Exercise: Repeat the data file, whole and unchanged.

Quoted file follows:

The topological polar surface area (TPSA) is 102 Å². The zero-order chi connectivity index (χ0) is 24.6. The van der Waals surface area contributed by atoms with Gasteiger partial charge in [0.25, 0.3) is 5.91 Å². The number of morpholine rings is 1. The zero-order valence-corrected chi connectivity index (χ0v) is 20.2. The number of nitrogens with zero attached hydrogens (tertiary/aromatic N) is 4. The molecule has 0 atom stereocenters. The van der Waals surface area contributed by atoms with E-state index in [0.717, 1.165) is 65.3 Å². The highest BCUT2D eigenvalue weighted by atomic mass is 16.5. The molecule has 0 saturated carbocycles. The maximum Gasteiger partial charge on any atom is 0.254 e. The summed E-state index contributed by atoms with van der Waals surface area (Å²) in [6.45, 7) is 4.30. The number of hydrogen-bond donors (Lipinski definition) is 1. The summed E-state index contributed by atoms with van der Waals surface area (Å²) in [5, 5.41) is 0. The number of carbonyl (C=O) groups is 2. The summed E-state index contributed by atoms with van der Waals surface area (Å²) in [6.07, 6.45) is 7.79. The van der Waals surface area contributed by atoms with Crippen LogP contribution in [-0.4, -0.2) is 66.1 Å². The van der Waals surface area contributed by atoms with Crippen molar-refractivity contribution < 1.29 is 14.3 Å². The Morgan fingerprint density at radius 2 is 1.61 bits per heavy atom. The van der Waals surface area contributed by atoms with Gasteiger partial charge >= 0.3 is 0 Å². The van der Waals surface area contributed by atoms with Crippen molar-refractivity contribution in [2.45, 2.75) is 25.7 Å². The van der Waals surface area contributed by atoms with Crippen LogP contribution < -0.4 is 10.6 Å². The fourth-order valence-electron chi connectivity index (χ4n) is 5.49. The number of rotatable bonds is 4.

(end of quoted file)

The topological polar surface area (TPSA) is 102 Å². The zero-order chi connectivity index (χ0) is 24.6. The van der Waals surface area contributed by atoms with Gasteiger partial charge in [0.25, 0.3) is 5.91 Å². The number of morpholine rings is 1. The zero-order valence-corrected chi connectivity index (χ0v) is 20.2. The number of nitrogens with zero attached hydrogens (tertiary/aromatic N) is 4. The molecule has 0 atom stereocenters. The van der Waals surface area contributed by atoms with E-state index in [0.717, 1.165) is 65.3 Å². The highest BCUT2D eigenvalue weighted by atomic mass is 16.5. The molecule has 0 saturated carbocycles. The maximum Gasteiger partial charge on any atom is 0.254 e. The summed E-state index contributed by atoms with van der Waals surface area (Å²) in [6.45, 7) is 4.30. The number of hydrogen-bond donors (Lipinski definition) is 1. The summed E-state index contributed by atoms with van der Waals surface area (Å²) in [5, 5.41) is 0. The number of carbonyl (C=O) groups is 2. The summed E-state index contributed by atoms with van der Waals surface area (Å²) in [6.07, 6.45) is 7.79. The van der Waals surface area contributed by atoms with Crippen LogP contribution in [-0.4, -0.2) is 66.1 Å². The van der Waals surface area contributed by atoms with Crippen molar-refractivity contribution < 1.29 is 14.3 Å². The Morgan fingerprint density at radius 2 is 1.61 bits per heavy atom. The van der Waals surface area contributed by atoms with Gasteiger partial charge >= 0.3 is 0 Å². The van der Waals surface area contributed by atoms with Crippen molar-refractivity contribution in [2.45, 2.75) is 25.7 Å². The van der Waals surface area contributed by atoms with Crippen LogP contribution < -0.4 is 10.6 Å². The fourth-order valence-electron chi connectivity index (χ4n) is 5.49. The number of rotatable bonds is 4.